Reed eventually made his season debut in Week 3 against the Ravens in a 30-9 loss to his former team. Six weeks later, he was benched from the starting lineup and replaced by Shiloh Keo.

Reed recently admitted that he wasn't the same player.

“I'm held to a high standard because of what I've done in the past, but that was the past,” Reed said. “I'm a totally different player now. Even when I did go out there, the ball didn't come my way.”

Reed intercepted four passes during the regular season  last season, and added one during the Ravens' Super Bowl XLVII victory over the San Francisco 49ers, a game played in New Orleans near his hometown of St. Rose, La. Instead of retiring like his long-time teammate Ray Lewis after the season, Reed continued his career with the Texans.

Any team that claims Reed would owe him $411,000 in remaining base salary this year in addition to a $62,500 per game roster bonus for the remainder of the season. So, he may go unclaimed off waivers.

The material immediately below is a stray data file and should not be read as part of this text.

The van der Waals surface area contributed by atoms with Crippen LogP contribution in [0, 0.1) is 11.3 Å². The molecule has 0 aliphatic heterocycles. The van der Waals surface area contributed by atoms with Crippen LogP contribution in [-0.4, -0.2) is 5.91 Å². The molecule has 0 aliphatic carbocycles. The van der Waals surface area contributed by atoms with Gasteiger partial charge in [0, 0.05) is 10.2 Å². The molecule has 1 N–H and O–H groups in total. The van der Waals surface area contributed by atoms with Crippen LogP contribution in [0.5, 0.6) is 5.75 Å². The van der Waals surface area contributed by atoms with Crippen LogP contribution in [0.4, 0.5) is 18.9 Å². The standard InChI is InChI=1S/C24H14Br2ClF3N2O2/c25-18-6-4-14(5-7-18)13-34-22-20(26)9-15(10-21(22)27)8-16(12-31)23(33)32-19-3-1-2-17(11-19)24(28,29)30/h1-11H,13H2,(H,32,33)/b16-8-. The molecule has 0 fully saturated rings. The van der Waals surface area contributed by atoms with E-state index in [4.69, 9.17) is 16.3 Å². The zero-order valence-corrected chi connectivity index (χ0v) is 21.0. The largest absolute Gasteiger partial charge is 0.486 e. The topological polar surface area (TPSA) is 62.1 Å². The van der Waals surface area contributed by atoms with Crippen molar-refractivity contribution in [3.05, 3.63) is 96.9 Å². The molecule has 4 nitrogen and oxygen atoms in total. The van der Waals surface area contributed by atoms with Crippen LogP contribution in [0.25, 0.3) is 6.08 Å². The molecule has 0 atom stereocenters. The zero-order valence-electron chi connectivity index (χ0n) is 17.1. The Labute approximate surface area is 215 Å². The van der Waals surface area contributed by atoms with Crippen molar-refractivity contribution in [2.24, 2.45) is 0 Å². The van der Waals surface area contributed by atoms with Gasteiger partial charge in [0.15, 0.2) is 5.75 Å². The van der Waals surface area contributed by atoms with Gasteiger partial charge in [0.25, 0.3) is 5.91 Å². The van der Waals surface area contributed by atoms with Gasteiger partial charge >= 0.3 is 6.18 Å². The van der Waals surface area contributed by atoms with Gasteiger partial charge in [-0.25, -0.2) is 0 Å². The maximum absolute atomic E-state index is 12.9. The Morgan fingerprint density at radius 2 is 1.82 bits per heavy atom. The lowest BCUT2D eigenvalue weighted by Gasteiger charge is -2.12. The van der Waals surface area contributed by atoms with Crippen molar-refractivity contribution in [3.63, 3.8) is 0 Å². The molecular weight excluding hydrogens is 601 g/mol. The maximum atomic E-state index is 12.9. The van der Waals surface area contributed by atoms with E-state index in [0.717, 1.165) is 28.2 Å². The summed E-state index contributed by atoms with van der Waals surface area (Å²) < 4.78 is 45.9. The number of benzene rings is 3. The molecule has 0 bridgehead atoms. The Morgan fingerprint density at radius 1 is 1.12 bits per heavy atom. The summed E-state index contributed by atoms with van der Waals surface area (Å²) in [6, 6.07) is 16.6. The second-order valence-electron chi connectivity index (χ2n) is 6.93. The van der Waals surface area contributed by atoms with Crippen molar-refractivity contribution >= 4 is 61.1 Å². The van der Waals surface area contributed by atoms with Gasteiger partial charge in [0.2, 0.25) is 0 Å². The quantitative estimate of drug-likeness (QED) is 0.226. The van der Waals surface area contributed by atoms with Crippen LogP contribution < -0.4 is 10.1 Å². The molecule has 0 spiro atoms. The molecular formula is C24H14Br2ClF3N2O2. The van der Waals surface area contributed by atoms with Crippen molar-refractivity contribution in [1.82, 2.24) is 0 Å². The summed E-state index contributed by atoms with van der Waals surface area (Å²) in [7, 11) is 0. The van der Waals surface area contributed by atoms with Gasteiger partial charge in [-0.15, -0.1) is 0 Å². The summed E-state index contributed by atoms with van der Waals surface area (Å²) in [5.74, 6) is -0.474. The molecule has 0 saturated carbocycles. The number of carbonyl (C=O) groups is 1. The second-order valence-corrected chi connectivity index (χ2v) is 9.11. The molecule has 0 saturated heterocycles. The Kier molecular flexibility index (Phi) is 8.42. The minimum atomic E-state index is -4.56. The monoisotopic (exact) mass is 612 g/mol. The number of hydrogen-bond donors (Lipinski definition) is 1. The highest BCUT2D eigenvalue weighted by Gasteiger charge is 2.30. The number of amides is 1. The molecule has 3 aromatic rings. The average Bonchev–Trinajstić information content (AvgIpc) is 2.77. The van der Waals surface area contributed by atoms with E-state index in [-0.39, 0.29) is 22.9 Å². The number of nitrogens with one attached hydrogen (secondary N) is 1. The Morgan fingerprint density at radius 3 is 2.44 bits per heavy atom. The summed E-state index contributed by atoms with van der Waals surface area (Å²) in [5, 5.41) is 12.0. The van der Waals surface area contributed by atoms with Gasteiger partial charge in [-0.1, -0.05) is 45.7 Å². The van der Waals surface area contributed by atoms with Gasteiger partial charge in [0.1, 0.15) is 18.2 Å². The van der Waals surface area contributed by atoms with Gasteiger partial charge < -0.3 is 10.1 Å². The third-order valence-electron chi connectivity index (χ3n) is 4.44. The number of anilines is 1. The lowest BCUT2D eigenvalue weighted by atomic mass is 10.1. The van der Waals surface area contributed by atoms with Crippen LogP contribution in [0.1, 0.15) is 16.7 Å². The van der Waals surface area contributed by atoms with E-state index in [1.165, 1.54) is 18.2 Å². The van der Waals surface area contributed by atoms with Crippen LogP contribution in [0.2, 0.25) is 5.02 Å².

He's due nonguaranteed base salaries of $4 million in 2014 and $5 million in 2015.

For those reasons and Reed's decline in play, if a team wants him, it's more likely they would work out a veteran minimum contract for this year along with incentive clauses.

Drafted out of the University of Miami, Reed leads all active players with 61 career interceptions.

“Ed was a great football player with special instincts,” Johnson said. “Something good always happened for him when he was around the ball.”